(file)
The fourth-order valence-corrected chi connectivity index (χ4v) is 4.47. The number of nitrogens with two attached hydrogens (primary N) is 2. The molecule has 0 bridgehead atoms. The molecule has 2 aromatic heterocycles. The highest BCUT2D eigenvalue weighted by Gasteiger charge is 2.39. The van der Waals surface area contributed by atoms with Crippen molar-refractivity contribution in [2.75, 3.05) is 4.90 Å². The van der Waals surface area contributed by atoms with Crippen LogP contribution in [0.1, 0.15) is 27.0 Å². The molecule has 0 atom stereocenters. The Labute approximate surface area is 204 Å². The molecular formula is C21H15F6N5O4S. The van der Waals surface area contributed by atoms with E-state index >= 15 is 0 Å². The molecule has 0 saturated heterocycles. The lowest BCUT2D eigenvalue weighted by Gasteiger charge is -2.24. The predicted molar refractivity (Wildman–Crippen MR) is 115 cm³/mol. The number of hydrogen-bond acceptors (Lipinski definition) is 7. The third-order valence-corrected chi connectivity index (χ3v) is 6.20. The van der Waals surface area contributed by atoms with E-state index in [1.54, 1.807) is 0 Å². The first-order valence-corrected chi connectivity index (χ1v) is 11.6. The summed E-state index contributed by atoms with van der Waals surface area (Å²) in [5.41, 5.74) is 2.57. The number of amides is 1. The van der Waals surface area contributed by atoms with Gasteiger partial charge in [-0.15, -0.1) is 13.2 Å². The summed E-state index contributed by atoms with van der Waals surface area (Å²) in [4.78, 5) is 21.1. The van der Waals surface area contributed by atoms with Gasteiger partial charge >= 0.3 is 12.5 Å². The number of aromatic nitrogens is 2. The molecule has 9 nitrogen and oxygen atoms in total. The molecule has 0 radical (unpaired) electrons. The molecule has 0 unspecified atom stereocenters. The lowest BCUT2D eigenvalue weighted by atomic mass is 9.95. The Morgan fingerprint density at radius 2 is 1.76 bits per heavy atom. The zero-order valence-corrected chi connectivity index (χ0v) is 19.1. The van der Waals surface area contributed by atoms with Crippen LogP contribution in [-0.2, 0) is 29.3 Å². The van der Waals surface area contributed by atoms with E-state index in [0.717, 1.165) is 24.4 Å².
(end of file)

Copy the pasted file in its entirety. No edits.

The fourth-order valence-corrected chi connectivity index (χ4v) is 4.47. The number of nitrogens with two attached hydrogens (primary N) is 2. The molecule has 0 bridgehead atoms. The molecule has 2 aromatic heterocycles. The highest BCUT2D eigenvalue weighted by Gasteiger charge is 2.39. The van der Waals surface area contributed by atoms with Crippen molar-refractivity contribution in [2.75, 3.05) is 4.90 Å². The van der Waals surface area contributed by atoms with Crippen LogP contribution in [0.1, 0.15) is 27.0 Å². The molecule has 0 atom stereocenters. The Labute approximate surface area is 204 Å². The molecular formula is C21H15F6N5O4S. The van der Waals surface area contributed by atoms with E-state index >= 15 is 0 Å². The molecule has 0 saturated heterocycles. The lowest BCUT2D eigenvalue weighted by Gasteiger charge is -2.24. The predicted molar refractivity (Wildman–Crippen MR) is 115 cm³/mol. The number of hydrogen-bond acceptors (Lipinski definition) is 7. The third-order valence-corrected chi connectivity index (χ3v) is 6.20. The van der Waals surface area contributed by atoms with E-state index in [1.54, 1.807) is 0 Å². The first-order valence-corrected chi connectivity index (χ1v) is 11.6. The summed E-state index contributed by atoms with van der Waals surface area (Å²) in [5.41, 5.74) is 2.57. The number of amides is 1. The van der Waals surface area contributed by atoms with Gasteiger partial charge in [-0.15, -0.1) is 13.2 Å². The summed E-state index contributed by atoms with van der Waals surface area (Å²) in [4.78, 5) is 21.1. The van der Waals surface area contributed by atoms with Gasteiger partial charge >= 0.3 is 12.5 Å². The number of aromatic nitrogens is 2. The molecule has 9 nitrogen and oxygen atoms in total. The molecule has 0 radical (unpaired) electrons. The molecule has 0 unspecified atom stereocenters. The lowest BCUT2D eigenvalue weighted by atomic mass is 9.95. The Morgan fingerprint density at radius 2 is 1.76 bits per heavy atom. The zero-order valence-corrected chi connectivity index (χ0v) is 19.1. The van der Waals surface area contributed by atoms with Crippen LogP contribution in [-0.2, 0) is 29.3 Å². The van der Waals surface area contributed by atoms with E-state index in [0.717, 1.165) is 24.4 Å².